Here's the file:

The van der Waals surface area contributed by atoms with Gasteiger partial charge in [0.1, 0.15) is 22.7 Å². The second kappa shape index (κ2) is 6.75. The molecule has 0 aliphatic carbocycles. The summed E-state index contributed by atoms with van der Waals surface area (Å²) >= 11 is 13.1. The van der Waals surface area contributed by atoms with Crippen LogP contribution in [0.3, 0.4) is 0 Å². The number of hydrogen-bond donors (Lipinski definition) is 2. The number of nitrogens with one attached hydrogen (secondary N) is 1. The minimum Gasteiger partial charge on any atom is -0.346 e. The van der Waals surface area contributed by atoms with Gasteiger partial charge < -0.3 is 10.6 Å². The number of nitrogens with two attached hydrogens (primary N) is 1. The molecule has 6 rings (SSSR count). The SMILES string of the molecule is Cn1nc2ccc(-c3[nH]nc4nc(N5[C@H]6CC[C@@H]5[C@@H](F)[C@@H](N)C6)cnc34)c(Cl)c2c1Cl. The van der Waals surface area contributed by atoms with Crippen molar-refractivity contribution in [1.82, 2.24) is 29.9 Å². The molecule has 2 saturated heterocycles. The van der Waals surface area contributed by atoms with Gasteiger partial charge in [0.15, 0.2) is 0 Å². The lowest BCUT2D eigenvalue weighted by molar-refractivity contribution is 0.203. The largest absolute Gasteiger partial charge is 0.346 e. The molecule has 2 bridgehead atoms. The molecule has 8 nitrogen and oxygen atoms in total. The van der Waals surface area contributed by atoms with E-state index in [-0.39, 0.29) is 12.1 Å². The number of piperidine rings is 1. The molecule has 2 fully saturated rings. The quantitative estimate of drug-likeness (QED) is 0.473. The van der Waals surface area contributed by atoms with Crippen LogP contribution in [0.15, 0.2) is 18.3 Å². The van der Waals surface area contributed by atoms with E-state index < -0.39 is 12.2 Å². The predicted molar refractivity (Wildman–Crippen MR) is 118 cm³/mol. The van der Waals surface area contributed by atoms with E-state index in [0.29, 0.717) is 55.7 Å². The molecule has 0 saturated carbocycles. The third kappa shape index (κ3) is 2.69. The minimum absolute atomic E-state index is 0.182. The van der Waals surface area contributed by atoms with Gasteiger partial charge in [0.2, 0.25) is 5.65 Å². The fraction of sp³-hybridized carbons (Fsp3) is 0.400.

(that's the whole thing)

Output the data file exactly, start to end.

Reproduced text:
The van der Waals surface area contributed by atoms with Gasteiger partial charge in [0.1, 0.15) is 22.7 Å². The second kappa shape index (κ2) is 6.75. The molecule has 0 aliphatic carbocycles. The summed E-state index contributed by atoms with van der Waals surface area (Å²) >= 11 is 13.1. The van der Waals surface area contributed by atoms with Crippen LogP contribution in [0.3, 0.4) is 0 Å². The number of hydrogen-bond donors (Lipinski definition) is 2. The number of nitrogens with one attached hydrogen (secondary N) is 1. The minimum Gasteiger partial charge on any atom is -0.346 e. The van der Waals surface area contributed by atoms with Gasteiger partial charge < -0.3 is 10.6 Å². The number of nitrogens with two attached hydrogens (primary N) is 1. The molecule has 6 rings (SSSR count). The SMILES string of the molecule is Cn1nc2ccc(-c3[nH]nc4nc(N5[C@H]6CC[C@@H]5[C@@H](F)[C@@H](N)C6)cnc34)c(Cl)c2c1Cl. The van der Waals surface area contributed by atoms with Crippen molar-refractivity contribution in [1.82, 2.24) is 29.9 Å². The molecule has 2 saturated heterocycles. The van der Waals surface area contributed by atoms with Gasteiger partial charge in [0.15, 0.2) is 0 Å². The lowest BCUT2D eigenvalue weighted by molar-refractivity contribution is 0.203. The largest absolute Gasteiger partial charge is 0.346 e. The molecule has 2 bridgehead atoms. The molecule has 8 nitrogen and oxygen atoms in total. The van der Waals surface area contributed by atoms with E-state index in [-0.39, 0.29) is 12.1 Å². The number of piperidine rings is 1. The molecule has 2 fully saturated rings. The quantitative estimate of drug-likeness (QED) is 0.473. The van der Waals surface area contributed by atoms with Crippen LogP contribution in [0.15, 0.2) is 18.3 Å². The van der Waals surface area contributed by atoms with E-state index < -0.39 is 12.2 Å². The predicted molar refractivity (Wildman–Crippen MR) is 118 cm³/mol. The van der Waals surface area contributed by atoms with E-state index in [0.29, 0.717) is 55.7 Å². The molecule has 0 saturated carbocycles. The third kappa shape index (κ3) is 2.69. The minimum absolute atomic E-state index is 0.182. The van der Waals surface area contributed by atoms with Gasteiger partial charge in [0.2, 0.25) is 5.65 Å². The fraction of sp³-hybridized carbons (Fsp3) is 0.400.